Introduction to Bacteria

Bacteria, (singular: Bacterium), microscopic, one-celled organisms. Most bacteria range in size from 0.15 to 4 micrometers. (A micrometer is 0.001 millimeter [about 1/25,000 of an inch].) The largest known bacterium, Thiomargarita namibiensis, is more than 750 micrometers long. Bacteria are found in soil, in water, and in the air. They are also found on plants, on the surfaces of decayed or decaying matter, and in the intestinal and reproductive tracts of humans and other animals.

Although many infectious diseases are caused by bacteria, there are relatively few disease-producing species compared to the large number of harmless and useful ones.


A bacterial cell consists of a tiny mass of cytoplasm surrounded by three distinct layers: the cytoplasmic membrane, the cell wall, and the capsule. Within the cytoplasm is DNA, material containing genetic information. Unlike that of higher organisms, the DNA of bacteria is not enclosed in a membrane-bound structure, or nucleus. Some strains of bacteria have whiplike appendages, called flagella, that enable them to move with a swimming motion. Some bacteria also have pili, short, hairlike appendages that help them adhere to certain surfaces. Some bacteria contain a special substance that allows them to emit light by a process called bioluminescence. )

Life and Growth of Bacteria

Though bacteria occur in a wide range of environments, they are most abundant in moist places of moderate temperature. Many bacteria die if exposed to drought or extreme temperatures. Some bacteria, however, are able to withstand these conditions—certain types survive by changing into endospores. An endospore is an inactive cell, containing a bacterium's DNA, surrounded by a thick, protective coating. Some endospores can survive for centuries. Endospores change back into active bacteria when environmental conditions improve.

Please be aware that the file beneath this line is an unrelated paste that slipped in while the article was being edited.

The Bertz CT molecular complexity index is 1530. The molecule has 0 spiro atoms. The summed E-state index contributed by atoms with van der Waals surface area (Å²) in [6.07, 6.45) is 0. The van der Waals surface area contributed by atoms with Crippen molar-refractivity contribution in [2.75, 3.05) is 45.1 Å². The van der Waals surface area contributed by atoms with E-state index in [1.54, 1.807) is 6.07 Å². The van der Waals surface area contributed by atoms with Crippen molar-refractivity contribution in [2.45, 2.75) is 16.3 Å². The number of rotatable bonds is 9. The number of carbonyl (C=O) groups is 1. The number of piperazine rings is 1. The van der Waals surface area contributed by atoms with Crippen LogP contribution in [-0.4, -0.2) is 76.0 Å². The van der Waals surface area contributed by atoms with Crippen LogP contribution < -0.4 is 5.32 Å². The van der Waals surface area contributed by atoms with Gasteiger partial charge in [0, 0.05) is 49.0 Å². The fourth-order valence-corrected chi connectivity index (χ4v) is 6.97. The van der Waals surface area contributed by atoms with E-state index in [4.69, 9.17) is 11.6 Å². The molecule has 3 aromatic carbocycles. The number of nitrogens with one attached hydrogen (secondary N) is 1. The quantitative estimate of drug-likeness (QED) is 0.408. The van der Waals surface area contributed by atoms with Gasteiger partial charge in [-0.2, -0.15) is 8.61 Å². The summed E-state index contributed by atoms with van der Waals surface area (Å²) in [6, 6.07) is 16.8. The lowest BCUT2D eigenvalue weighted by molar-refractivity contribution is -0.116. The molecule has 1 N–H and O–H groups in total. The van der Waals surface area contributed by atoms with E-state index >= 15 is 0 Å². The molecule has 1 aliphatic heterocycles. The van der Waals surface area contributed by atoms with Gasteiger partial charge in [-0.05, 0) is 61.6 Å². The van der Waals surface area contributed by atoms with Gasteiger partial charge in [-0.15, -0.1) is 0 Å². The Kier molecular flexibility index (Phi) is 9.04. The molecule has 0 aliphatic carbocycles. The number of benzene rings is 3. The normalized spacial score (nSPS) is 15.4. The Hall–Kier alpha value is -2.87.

Most bacteria are heterotrophic; that is, they obtain food from other organisms. Others are autotrophic; that is, they manufacture their own food. Heterotrophic bacteria usually feed on dead organic matter, although some species are parasitic. Most autotrophic bacteria use energy from sunlight to manufacture food by photosynthesis. Heterotrophic and autotrophic bacteria can be either aerobic or anaerobic. Aerobic bacteria live in environments in which free (molecular) oxygen is present; anaerobic bacteria live in environments in which free oxygen is absent.

Bacteria generally reproduce by simple, or binary, fission (splitting). Under favorable conditions, an adult organism splits apart to form two new organisms. Bacteria multiply rapidly, often doubling their population every 20 minutes. Some bacteria reproduce by budding, a process in which a small outgrowth from a single parent develops into a new, identical organism. A few bacteria can reproduce sexually under certain conditions. In this case two bacteria unite to form a zygote, which then splits into new cells. Some bacteria form colonies that may become large enough to be seen with the unaided eye.

Useful Bacteria

Some bacteria are not only useful, but are essential to life. Organic fertilizers are broken down by bacteria into materials that can be used by plants. Decomposed vegetable and animal matter is thus transformed into nutrients that are absorbed through the roots of other plants. Many species of soil bacteria fix nitrogen; that is, they convert atmospheric nitrogen into nitrates, compounds that are readily absorbed by plants. Some of these bacteria live in colonies in the roots of legumes, such as peas, clover, and alfalfa.

Various commercial processes depend on bacteria. Anaerobic bacteria that ferment certain substances are used in the production of vinegar and some drugs, and in the aging process of cheeses. Some bacteria produce waste products that are useful to humans. One such waste product is lactic acid, which is produced by intestinal bacteria and promotes digestion in humans. It is grown commercially and is added to certain foods such as yogurt.